Mark R. Orshak, C.P.M.
Mark R. Orshak, C.P.M., Operations Manager, Post Machinery-BOBSTGroup, Inc., Portsmouth, NH 03801, 603/431-4900
THE ISSUES. Downsizing, rightsizing, or whatever kind of spin we choose to put on it, is affecting everyone in one way or another. We can argue that it presents a case for pure survival or one for new opportunities. However, we look at it, downsizing creates dilemmas for Purchasers that encompass many areas. The specific dilemma that this presentation addresses is responsibility for both Purchasing and Selling. The problem raises more questions than answers, but answers are emerging and will multiply as the issue is discussed further.
Business leaders are often quoted as saying that everyone in an organization should be selling that organization whenever we deal with people outside the group. That is a reasonable charge that Purchasers can fulfill quite well but what do we do when we are charged with direct responsibilities for Sales and Purchases? Can we develop effective methods to avoid ethical dilemmas of reciprocity and other general standards of conduct issues? Is this a trend? Can we even maintain membership in NAPM?
THE OPPORTUNITES. Downsizing and its many results do, in fact, present opportunities for growth and success. It is critical that we address the dilemmas created by downsizing, but it's even more essential that we look at the positive side. The issue of wearing the hats of both buyer and seller offers the opportunities to:
These opportunities must be seized and exploited to counter the dilemmas and their negativity. Downsizing is here to stay and we may as well embrace it and make it work for us.
OBJECTIVES. The presentation of this session will cover the presenter's own experiences and, more importantly, will involve the participants in a forum of sharing and brainstorming additional strategies to cope with and exploit the effects of downsizing. A case study and the results of an informal survey will lead the discussion. This paper will address one of the questions and opportunities in an effort to stimulate ideas for the actual discussion.
ONE DILEMMA. One of the immediate questions I was concerned with when I took on Sales responsibilities was "Can I remain a member of NAPM?" This is a dilemma for me as I'm actively involved in my District and I enjoy the benefits of membership. Section 7 of Article II of the NAPM Bylaws addresses sales activity. It states:
"No Affiliated Association may admit to its membership, or retain as a member, any person primarily engaged in the solicitation of orders, or who is in charge of, or primarily responsible for sales, even though such person may be otherwise eligible for membership; provided, however, that no person shall be ineligible by reason of incidentally disposing of scrap, surplus stock, or equipment of the concern by which he or-she is employed."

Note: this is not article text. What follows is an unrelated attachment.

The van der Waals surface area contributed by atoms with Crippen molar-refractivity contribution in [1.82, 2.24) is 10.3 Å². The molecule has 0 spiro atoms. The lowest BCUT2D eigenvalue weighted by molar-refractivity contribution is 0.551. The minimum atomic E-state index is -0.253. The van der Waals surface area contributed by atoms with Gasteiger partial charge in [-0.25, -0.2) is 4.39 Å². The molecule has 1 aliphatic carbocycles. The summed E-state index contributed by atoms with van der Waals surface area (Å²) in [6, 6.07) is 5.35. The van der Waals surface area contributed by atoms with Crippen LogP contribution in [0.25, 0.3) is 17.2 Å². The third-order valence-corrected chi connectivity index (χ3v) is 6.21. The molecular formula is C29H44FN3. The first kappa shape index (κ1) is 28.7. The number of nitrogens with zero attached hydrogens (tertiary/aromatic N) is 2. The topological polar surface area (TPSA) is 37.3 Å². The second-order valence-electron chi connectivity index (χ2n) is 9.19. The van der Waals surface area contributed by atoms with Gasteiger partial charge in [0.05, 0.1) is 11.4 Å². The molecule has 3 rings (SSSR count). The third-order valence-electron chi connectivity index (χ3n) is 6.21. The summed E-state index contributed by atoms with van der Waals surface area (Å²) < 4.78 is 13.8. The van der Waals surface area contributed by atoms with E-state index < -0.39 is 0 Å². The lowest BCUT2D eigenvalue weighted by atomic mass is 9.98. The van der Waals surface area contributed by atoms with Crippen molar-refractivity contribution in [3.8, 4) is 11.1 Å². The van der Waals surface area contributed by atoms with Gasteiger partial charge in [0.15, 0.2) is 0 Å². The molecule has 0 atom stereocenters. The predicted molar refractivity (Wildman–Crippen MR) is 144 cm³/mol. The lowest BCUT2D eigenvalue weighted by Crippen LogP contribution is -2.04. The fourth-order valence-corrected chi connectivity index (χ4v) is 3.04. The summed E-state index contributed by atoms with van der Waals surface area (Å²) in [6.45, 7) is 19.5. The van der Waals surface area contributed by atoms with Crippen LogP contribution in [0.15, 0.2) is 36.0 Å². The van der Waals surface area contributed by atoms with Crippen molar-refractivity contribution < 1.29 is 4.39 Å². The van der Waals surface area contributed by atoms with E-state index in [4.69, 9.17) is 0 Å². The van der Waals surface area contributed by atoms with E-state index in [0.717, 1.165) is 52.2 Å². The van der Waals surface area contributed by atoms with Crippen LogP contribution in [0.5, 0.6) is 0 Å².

After a fair amount of wrestling with the issue, I was able to quantify my time requirements which are more heavily weighted towards materials management issues versus sales. That weighting, however, is only barely enough to tip the scales toward materials. It is laughable that a 2% swing in responsibilities can determine our acceptability as members in the NAPM.
As downsizing affects more of us in this manner, the NAPM needs to address the issues of membership. We may all need to consider that to be in sales is not necessarily incompatible with being in Purchasing. I know many people who have switched between the two. To a person, they have indicated that the combination is unbeatable for each discipline.
The other bone of contention that I have with the exclusionary part of the Bylaws is that they imply that sales people have a lower standard of ethics than those in Purchasing. I contend that human beings have ethical standards that are evident in all situations we may find ourselves in. Try as some may, we cannot flip an "ethical switch" for a particular environment. The hypocrisy becomes painfully obvious when someone does try this switching tactic.
ONE OPPORTUNITY. Many people in Purchasing often remark that we don't get the respect our positions deserve and therefore, we don't get the opportunities to rise up in our organizations. While this statement may be arguable, the combination of Purchasing and Sales activities can only help to make us more "promotable."
Wearing both hats enables us to get a firmer grasp of both the supply and the demand sides of our business. What better way is there to complete the loop between the two ends of the business? In completing this loop, we can eliminate many of the adversarial relationships that do exist within companies between Purchasing and Sales. It seems rather hypocritical that we advocate partnering with our suppliers and we don't do it with our own Sales and Marketing groups.
The global perspective gained from the interactions with suppliers and customers gives us a leg up on others within our organization to move up the ladder. We need to encourage these opportunities to survive and thrive in this age of downsizing.
SUMMARY. Downsizing has become a business way of life. Complaining about it won't change that fact. Once we accept it, we need to develop and implement those strategies that will allow us to move forward and improve our operations.
As Purchasing professionals, we are constantly bombarded with the trends of cross-functional teams, early Purchasing involvement in product development, and even the elimination of Purchasing as a separate function. Now is the time to embrace the new, additional responsibilities we may have been charged with and to look at what we do with a more global view.
In the seemingly paradoxical merging of Purchasing and Sales functions, we have an opportunity to radically change the way we do business and even enhance our Profession. It is in this spirit, of openness that more answers to the myriad of questions will be found.